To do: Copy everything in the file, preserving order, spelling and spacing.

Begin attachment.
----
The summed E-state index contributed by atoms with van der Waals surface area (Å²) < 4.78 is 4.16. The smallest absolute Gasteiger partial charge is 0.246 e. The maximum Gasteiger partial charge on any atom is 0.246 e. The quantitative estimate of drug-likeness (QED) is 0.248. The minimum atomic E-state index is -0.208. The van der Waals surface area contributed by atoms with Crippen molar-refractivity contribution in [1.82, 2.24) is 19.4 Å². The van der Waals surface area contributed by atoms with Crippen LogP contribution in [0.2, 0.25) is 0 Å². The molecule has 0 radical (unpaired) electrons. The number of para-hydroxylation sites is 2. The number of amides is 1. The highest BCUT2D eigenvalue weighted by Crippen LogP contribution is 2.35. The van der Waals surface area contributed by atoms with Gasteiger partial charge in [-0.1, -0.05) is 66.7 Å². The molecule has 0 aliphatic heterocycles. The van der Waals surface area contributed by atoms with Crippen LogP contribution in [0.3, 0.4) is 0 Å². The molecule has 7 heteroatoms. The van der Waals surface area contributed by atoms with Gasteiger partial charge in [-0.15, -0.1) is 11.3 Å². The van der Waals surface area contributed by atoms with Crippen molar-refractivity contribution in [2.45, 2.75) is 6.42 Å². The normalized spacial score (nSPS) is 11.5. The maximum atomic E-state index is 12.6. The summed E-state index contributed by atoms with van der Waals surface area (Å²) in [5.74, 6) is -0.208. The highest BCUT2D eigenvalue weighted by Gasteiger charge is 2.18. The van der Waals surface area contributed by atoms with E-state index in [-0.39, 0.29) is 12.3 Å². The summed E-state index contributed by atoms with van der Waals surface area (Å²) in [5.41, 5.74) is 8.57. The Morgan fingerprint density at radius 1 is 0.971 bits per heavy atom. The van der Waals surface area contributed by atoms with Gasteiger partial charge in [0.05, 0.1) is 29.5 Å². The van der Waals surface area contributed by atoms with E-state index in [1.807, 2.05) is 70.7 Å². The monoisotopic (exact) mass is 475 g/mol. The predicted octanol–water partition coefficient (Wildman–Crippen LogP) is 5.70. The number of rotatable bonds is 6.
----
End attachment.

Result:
The summed E-state index contributed by atoms with van der Waals surface area (Å²) < 4.78 is 4.16. The smallest absolute Gasteiger partial charge is 0.246 e. The maximum Gasteiger partial charge on any atom is 0.246 e. The quantitative estimate of drug-likeness (QED) is 0.248. The minimum atomic E-state index is -0.208. The van der Waals surface area contributed by atoms with Crippen molar-refractivity contribution in [1.82, 2.24) is 19.4 Å². The van der Waals surface area contributed by atoms with Crippen LogP contribution in [0.2, 0.25) is 0 Å². The molecule has 0 radical (unpaired) electrons. The number of para-hydroxylation sites is 2. The number of amides is 1. The highest BCUT2D eigenvalue weighted by Crippen LogP contribution is 2.35. The van der Waals surface area contributed by atoms with Gasteiger partial charge in [-0.1, -0.05) is 66.7 Å². The molecule has 0 aliphatic heterocycles. The van der Waals surface area contributed by atoms with Crippen LogP contribution in [0.3, 0.4) is 0 Å². The molecule has 7 heteroatoms. The van der Waals surface area contributed by atoms with Gasteiger partial charge in [-0.15, -0.1) is 11.3 Å². The van der Waals surface area contributed by atoms with Crippen molar-refractivity contribution in [2.45, 2.75) is 6.42 Å². The normalized spacial score (nSPS) is 11.5. The maximum atomic E-state index is 12.6. The summed E-state index contributed by atoms with van der Waals surface area (Å²) in [5.74, 6) is -0.208. The highest BCUT2D eigenvalue weighted by Gasteiger charge is 2.18. The van der Waals surface area contributed by atoms with E-state index in [-0.39, 0.29) is 12.3 Å². The summed E-state index contributed by atoms with van der Waals surface area (Å²) in [5.41, 5.74) is 8.57. The Morgan fingerprint density at radius 1 is 0.971 bits per heavy atom. The van der Waals surface area contributed by atoms with Gasteiger partial charge in [0.05, 0.1) is 29.5 Å². The van der Waals surface area contributed by atoms with E-state index in [1.807, 2.05) is 70.7 Å². The monoisotopic (exact) mass is 475 g/mol. The predicted octanol–water partition coefficient (Wildman–Crippen LogP) is 5.70. The number of rotatable bonds is 6.